Neil and Liam Finn live
Busy week as ever here at SDE and I was delighted to attend my first gig of the year as Neil and Liam Finn played a show in East London.
It was a real family affair, with Neil’s wife Sharon on bass duties and his other son Elroy on drums. The setlist pulled songs from all over the place, including some from Neil and Liam’s Lightsleeper album (issued last year), a sprinkling of Split Enz tracks (including ‘I Got You’), some Liam solo songs, a Pajama Club number (‘Golden Child’) and of course some well chosen Crowded House classics.
Liam is an incredible musician, happily switching from guitar to drums when required, and, like his dad, is a beautiful singer. The harmonies between father and son were absolutely sublime, magical at times, and Neil is undoubtedly proud of Liam’s musical and singing skills. The only question marks are in songwriting and I’ll admit to being unfamiliar with both Liam’s songs and the songs he has written with this dad. I was probably not alone in that and in fact Neil himself acknowledged at the end that lots of songs wouldn’t necessarily be that familiar to large parts of the audience.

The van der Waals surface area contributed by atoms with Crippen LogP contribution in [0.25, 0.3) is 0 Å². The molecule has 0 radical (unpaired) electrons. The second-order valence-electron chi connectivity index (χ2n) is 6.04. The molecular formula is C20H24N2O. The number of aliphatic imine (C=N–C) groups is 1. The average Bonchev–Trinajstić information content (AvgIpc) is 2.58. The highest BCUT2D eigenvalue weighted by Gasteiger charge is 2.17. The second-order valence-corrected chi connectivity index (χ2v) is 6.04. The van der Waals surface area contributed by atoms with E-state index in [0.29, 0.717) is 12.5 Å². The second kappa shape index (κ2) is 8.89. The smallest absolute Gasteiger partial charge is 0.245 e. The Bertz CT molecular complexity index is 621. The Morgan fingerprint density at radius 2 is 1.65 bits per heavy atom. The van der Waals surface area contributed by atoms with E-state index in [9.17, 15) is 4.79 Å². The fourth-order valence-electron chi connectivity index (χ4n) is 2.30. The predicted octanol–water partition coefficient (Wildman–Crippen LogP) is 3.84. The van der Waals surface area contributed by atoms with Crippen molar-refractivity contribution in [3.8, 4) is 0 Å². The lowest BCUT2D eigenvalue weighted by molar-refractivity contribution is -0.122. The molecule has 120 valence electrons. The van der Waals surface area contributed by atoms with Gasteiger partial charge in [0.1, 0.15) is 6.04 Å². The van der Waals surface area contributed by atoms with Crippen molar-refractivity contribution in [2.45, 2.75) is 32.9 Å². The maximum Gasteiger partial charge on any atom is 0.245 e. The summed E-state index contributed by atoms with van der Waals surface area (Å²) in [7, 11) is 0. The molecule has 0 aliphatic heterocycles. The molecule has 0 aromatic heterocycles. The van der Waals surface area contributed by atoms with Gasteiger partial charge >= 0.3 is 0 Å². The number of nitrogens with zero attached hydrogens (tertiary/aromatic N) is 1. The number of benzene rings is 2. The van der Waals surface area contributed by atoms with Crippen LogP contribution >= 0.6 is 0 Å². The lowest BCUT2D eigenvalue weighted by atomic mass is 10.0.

But this didn’t really matter, because every few songs one would come along that you knew really well, including ‘Four Seasons In One Day,’ ‘Distant Sun,’ ‘Pineapple Head,’ ‘Fall at Your Feet’ and inevitably, a rousing ‘Don’t Dream It’s Over’ at the end. At one stage, there was literal screaming with delight from a small group of the audience right at the front, when Neil, at the piano, teased us with a short burst of ‘World Where You Live’.
The evening was just so much fun, with lots of banter and in-family joshing (although Sharon didn’t really join in, leaving it to the boys) and despite some technical glitches rendering one of the electric guitars useless for a long period, everything sounded great and appropriately intimate.
If anyone thought Neil was going to let superstardom as the new frontman of Fleetwood Mac go to his head, here’s the proof that it hasn’t. One imagines touring with Liam and his family in this manner, playing quite small venues, is the polar opposite to the industry, politics and scale of playing with the Mac at Wembley Stadium! There is clearly room in his life for both.
Having not seen him play live since Crowded House’s Together Alone tour in 1993, the evening was a reminder that Neil’s incredible talents have not only endured but, luckily for his sons, are also hardwired into his genes. I will now look forward to exploring Lightsleeper further.
Check out the full show setlist here, and you can order Lightsleeper below.
Compare prices and pre-order
Neil & Liam Finn
Lightsleeper - CD